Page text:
The purpose of this course is to provide professional internship experiences with television and radio stations, film, video, and new media production companies, governmental agencies and production units, audio recording studios, and new media industries. Students are responsible for securing their own internship position. Resources and position listings are available in the College of Communication Career Services (CCS) office, CMA 3.104 / (512) 471-9421.
At the end of the semester, you will be required to submit an Internship Report consisting of:
- A weekly journal
- Work samples or a portfolio
- Your evaluation of the internship
- Your supervisor's confidential evaluation of your performance
FIRST CLASS DAY POLICY: Students must attend the first class day or they will be dropped.
RTF 331N INFORMATION SOCIETY: DIGITAL MEDIA • HOLLY CUSTARD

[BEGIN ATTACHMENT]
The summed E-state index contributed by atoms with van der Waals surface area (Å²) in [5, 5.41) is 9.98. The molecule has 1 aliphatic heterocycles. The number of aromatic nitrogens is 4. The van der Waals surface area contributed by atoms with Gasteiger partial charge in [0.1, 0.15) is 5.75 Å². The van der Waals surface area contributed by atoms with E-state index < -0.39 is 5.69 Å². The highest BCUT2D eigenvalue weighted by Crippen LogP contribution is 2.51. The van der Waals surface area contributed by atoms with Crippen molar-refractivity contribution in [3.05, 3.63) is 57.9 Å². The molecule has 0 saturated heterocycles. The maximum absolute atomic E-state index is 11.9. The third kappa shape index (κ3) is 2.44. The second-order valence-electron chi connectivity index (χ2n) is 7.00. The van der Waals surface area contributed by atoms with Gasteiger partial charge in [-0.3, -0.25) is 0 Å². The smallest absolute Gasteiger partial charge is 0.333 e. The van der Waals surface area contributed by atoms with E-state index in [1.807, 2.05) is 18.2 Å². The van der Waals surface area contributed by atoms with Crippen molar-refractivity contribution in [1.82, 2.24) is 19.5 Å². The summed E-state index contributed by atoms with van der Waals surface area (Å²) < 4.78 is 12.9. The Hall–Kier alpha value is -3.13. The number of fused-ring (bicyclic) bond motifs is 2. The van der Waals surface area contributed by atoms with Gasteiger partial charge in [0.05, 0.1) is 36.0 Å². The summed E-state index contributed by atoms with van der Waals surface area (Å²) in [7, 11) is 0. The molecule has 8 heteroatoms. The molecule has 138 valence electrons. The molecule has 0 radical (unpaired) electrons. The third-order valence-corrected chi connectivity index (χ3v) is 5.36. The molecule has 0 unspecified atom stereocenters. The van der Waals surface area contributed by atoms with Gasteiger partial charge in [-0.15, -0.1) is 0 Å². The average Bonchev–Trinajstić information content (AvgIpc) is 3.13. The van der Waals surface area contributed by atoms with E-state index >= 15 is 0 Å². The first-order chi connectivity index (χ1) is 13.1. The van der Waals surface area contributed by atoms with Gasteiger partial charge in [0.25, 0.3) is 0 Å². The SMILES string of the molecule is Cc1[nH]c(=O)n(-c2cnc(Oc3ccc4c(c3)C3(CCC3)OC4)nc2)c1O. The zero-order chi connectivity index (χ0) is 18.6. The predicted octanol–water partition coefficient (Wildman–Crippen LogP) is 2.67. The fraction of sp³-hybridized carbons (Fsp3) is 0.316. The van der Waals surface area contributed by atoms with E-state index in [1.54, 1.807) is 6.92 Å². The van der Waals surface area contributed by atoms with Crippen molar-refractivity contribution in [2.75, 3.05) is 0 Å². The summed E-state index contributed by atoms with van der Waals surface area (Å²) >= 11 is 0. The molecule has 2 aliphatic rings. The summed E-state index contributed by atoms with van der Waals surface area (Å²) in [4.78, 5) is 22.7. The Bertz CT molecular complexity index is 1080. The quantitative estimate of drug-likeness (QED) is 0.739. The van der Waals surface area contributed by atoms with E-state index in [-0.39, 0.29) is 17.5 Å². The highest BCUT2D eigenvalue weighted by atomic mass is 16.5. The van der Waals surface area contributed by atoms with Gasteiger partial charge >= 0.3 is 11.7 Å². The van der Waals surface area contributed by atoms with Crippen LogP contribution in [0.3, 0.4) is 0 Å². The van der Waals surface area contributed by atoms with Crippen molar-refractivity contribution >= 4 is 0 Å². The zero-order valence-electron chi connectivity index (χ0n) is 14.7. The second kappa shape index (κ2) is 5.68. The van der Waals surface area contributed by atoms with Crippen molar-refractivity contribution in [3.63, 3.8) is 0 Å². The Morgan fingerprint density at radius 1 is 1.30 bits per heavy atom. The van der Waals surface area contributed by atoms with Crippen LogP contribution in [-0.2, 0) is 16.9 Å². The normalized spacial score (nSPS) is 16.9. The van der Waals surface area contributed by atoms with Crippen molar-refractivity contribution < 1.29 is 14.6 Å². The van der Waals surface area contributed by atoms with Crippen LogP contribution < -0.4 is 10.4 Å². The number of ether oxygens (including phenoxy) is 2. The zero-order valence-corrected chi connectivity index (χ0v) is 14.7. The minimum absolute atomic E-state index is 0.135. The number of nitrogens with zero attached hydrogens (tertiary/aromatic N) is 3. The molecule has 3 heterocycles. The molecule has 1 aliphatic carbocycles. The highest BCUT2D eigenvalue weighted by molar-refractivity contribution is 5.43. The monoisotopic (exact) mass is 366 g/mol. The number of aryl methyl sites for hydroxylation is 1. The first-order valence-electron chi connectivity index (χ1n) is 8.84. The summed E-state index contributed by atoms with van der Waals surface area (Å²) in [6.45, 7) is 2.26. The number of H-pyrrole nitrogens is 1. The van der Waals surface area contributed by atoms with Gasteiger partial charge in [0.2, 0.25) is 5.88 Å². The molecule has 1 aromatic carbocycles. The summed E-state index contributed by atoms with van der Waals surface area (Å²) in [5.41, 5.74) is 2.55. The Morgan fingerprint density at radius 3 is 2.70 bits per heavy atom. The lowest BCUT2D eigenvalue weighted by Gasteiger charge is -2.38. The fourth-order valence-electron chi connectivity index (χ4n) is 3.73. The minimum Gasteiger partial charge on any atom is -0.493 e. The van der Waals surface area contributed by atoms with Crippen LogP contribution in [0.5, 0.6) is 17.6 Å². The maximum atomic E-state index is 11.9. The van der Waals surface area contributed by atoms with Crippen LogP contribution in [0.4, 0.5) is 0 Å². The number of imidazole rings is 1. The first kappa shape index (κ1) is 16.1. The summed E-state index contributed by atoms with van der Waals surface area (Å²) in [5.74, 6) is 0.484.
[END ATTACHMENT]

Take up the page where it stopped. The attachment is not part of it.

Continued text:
This course provides an introduction to and analysis of the Information Society; including its political, economic, and cultural characteristics. We will also examine technological innovations and how technological change, particularly among communication technologies, has impacted the historical continuity of capitalist economy and society, as well as the traditional policies and practices of government, institutions, and business. We will also explore information and media industries and the emerging technologies in mass communication. We will focus on how technological and political developments in the last two decades profoundly altered the products these industries offer, the markets they serve, their relations with each other and with policy makers, and their effect on the daily lives of various cultural groups. Throughout the course, we will keep a critical eye on the ends and means of government policy regarding communication and information technologies. Our goals in the course will be to: 1) Evaluate competing historical accounts of the emergence of new communication technologies 2) Examine information-based industries from the perspective of their economic and cultural impacts 3) Identify international and U.S.-specific dimensions of the Information Society 4) Explore the contribution of telecommunications, computers, and software to the digital economy 5) Analyze key debates over ethical problems introduced in the Information Age.